According to a newly released academic study, researchers at the University of Sussex and its collaborators in Nigeria used open-source designs and 3D printing to lessen the personal protective equipment (PPE) shortages for a community in Nigeria during the COVID-19 outbreak.
Dr. Royhaan Folarin from the Olabisi Onabanjo University in Nigeria and Dr. Andre Maia Chagas from the University of Sussex describe in the paper PLOS Biology how their collaboration resulted in the creation of over 400 pieces of personal protective equipment (PPE) for the nearby hospital and the community at large, including those providing vital and frontline services.
This includes face masks and face shields, which were previously unavailable to traditional businesses due to a global scarcity.
They collaborated using open-source designs that already existed and provided instructions for producing authorized PPE. This made it possible for Nigerian researchers to acquire, construct, and utilize a 3D printer so they could start creating and distributing protective gear for the benefit of the local population. And, it was reasonably priced.
A face shield costing 1,200 Naira (£2.38) and created by one 3D printer operator and one assembler in 1 hour 30 minutes on average, and a mask costing 2,000 Naira (£3.97) in 3 hours 3 minutes. Comparatively, at the time of the project, reusable masks cost 10,000 Naira (£19.84) and face shields cost at least 5,000 Naira (£9.92).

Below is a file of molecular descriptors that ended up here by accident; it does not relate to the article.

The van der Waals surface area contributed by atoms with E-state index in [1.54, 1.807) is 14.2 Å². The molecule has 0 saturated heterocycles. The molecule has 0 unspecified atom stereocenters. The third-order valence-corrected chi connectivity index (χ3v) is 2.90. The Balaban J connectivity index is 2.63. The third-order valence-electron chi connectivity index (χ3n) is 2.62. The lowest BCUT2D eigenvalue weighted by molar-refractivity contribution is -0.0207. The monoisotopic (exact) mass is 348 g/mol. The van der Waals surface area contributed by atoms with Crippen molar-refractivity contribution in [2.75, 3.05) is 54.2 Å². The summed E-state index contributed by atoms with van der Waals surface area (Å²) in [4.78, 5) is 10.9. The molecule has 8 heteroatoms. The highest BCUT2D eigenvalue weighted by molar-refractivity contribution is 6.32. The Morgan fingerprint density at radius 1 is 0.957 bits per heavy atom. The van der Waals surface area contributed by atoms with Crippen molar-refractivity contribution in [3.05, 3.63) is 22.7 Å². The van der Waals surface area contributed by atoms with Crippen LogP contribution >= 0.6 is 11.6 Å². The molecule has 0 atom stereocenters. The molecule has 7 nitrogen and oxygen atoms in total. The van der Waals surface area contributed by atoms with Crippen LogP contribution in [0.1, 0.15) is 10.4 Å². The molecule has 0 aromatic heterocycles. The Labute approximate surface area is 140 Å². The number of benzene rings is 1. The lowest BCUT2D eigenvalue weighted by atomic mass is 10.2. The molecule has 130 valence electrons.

Through knowledge sharing, collaboration and technology, we were able to help support a community through a global health crisis. I am really proud of the tangible difference we made at a critical time for this community. As PPE was in such high demand and stocks were low, prices for surgical masks, respirators, and surgical gowns hiked, with issues arising around exports and international distribution.
Dr. Maia Chagas, Research Bioengineer, University of Sussex
Dr. Chagas added, “We quickly realized that alternative means of producing and distributing PPE were required. Free and open-source hardware (FOSH) and 3D printing quickly became a viable option. We hope that our international collaboration during the pandemic will inspire other innovators to use technology and share knowledge to help address societal problems, which were typically reliant on funding or support from government or large research institution.”
“With open source designs, knowledge sharing, and 3D printing, there is a real opportunity for us to start addressing problems from the ground up, and empower local communities and researchers,” stated Dr. Chagas.
During the pandemic, we saw the successful printing and donation of PPE in the Czech Republic by Prusa Research and it became a goal for me to use the training I had received in previous TReND in Africa workshops to help impact my immediate community in Nigeria.
Dr. Royhaan Folarin, Neuroscientist and Lecturer, Anatomical Sciences, Olabisi Onabanjo University in Nigeria
The TReND in Africa network, an organization based in Sussex that promotes the development of scientific competence throughout Africa, is what gave rise to the worldwide partnership.
The PPE’s innovativeness, usefulness, and aesthetics were praised by testers after initial use. Even though the team’s 3D printer was not designed for large-scale serial manufacturing, the testers recognized the potential for multiple 3D printers to operate in parallel to speed up relative production time.
This was successfully proved during the epidemic by the company Prusa Research, which made and transported 200,000 CE-certified face shields.
Folarin, R. O., et al. (2022) Bypassing shortages of personal protective equipment in low-income settings using local production and open source tools. PLOS Biology. doi:10.1371/journal.pbio.3001658.